Increasing the uptake of Telehealth across the community controlled sector has the potential to make a huge difference for patients, the NACCHO Summit heard yesterday in Adelaide.

Journalist John Thompson-Mills reports below why Roy Monaghan, NACCHO’s Telehealth Delivery Manager, is excited about the future opportunities.

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Telehealth: Dial “F” for the future

John Thompson-Mills writes:

For many, the Telehealth project will mean the end of driving long hours on bad roads to get vital medical attention. For the chronically ill, this could be a life-extending development.

Roy Monaghan, NACCHO’s Telehealth Delivery Manager, says the aim is to enhance Aboriginal peoples’ access to specialists, by supporting patient consultations using videoconferencing facilities within Aboriginal Community Controlled Health Services (ACCHSs) across Australia.

But Telehealth is not just for doctors and their patients. Service providers can also hook-up and swap information, and of course so can communities. A problem shared could mean a problem solved.

This will allow ACCHSs to develop Telehealth plans tailored to their needs, along with the pre-requisite training.

But Telehealth is still to impact on a majority of eligible services.

A recent NACCHO survey of 100 services revealed that only 30 were involved in Telehealth. NACCHO has 150 members and Roy Monaghan wants them all involved.

Encouragingly, 63 services have taken advantage of NACCHO’s infrastructure grants, which means they can now be networked and linked with specialists in remote areas.

“You will now have those services talking together and the fact is communication is one of the great keys for improving the way those services operate,” Monaghan says.

NACCHO hope that all 150 members will join up in the next two years and use the capital grants to help them meet the establishment costs of the infrastructure they need.

This may happen even sooner if Monaghan can encourage members to make a stand.

He said: “Members need to speak out about wanting this service, which will help increase pressure on decision makers.”

Over the next four or five months, teleconferences will held to explain how Telehealth will work, but the ultimate realisation should come sometime in the 2014/15 financial year when a new satellite is launched.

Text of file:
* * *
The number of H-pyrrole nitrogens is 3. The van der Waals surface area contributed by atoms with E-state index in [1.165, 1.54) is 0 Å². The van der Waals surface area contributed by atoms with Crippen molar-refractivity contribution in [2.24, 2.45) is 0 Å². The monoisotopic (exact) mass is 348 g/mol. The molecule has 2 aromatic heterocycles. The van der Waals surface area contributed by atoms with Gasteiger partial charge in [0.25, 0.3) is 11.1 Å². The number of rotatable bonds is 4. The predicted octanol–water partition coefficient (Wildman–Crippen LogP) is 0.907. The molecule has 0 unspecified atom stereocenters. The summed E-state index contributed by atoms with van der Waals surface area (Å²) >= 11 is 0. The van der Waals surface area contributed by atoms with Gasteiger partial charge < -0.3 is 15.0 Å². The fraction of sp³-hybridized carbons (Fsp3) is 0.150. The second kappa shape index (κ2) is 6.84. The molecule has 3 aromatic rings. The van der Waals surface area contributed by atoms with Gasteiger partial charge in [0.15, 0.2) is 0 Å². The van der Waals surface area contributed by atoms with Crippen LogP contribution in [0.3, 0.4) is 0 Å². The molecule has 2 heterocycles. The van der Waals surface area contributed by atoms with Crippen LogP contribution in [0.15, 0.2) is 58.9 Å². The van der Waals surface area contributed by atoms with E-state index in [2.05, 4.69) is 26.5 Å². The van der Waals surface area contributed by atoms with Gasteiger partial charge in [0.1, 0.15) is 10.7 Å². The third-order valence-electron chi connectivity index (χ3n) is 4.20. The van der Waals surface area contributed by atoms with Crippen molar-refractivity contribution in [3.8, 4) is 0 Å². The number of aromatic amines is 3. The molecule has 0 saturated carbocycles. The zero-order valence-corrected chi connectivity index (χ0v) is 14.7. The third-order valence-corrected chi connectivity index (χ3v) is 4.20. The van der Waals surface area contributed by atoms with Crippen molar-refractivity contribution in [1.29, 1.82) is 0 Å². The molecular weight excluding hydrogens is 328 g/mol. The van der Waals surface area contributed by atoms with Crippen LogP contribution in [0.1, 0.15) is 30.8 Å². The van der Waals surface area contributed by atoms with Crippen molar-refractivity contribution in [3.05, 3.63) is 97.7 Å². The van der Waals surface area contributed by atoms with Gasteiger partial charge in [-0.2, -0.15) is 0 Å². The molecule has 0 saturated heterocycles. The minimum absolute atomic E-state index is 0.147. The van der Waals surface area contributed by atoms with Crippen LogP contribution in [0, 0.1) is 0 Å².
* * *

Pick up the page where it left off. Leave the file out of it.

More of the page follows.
This will reach the communities the much-hyped NBN won’t or simply can’t service because of cost.

The new satellite will guarantee the minimum level of upload and download speeds that Telehealth needs to function, although Monaghan concedes that the more people that use it, the slower those speeds will become.

Roy Monaghan will soon begin visiting services around the country to further sell the Telehealth concept, a technology many IT-shy Elders are struggling to get their heads around.

But he’s convinced that eventually Telehealth will become a “very natural process.”

“The more that we’re able to get services talking to each other about the good practices that they already undertake, the ability to be able to transfer that information across the entire nation, it will have a beneficial effect.

“I can’t quantify it at this time but it is going to be something that has a definite effect on how we deliver services for our people, and non- Indigenous Australians too.”

And thanks to Vicki Sheedy from ACRRM (@vsheedy1) for the tweet-reports below…

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For previous Croakey reports from the Summit

A call for better support for Aboriginal and Torres Strait Islander Health Workers

• Improving the lives of disabled people in remote communities: case study from Warburton

• The road to Closing the Gap may be turning a corner

• “Absolutely awesome” tweet reporting from NACCHO Summit 

• Prof Ngiare Brown on the cultural determinants of health

• Previewing the summit and some suggestions for Q and A

 

 

 

 

 

 

 

 

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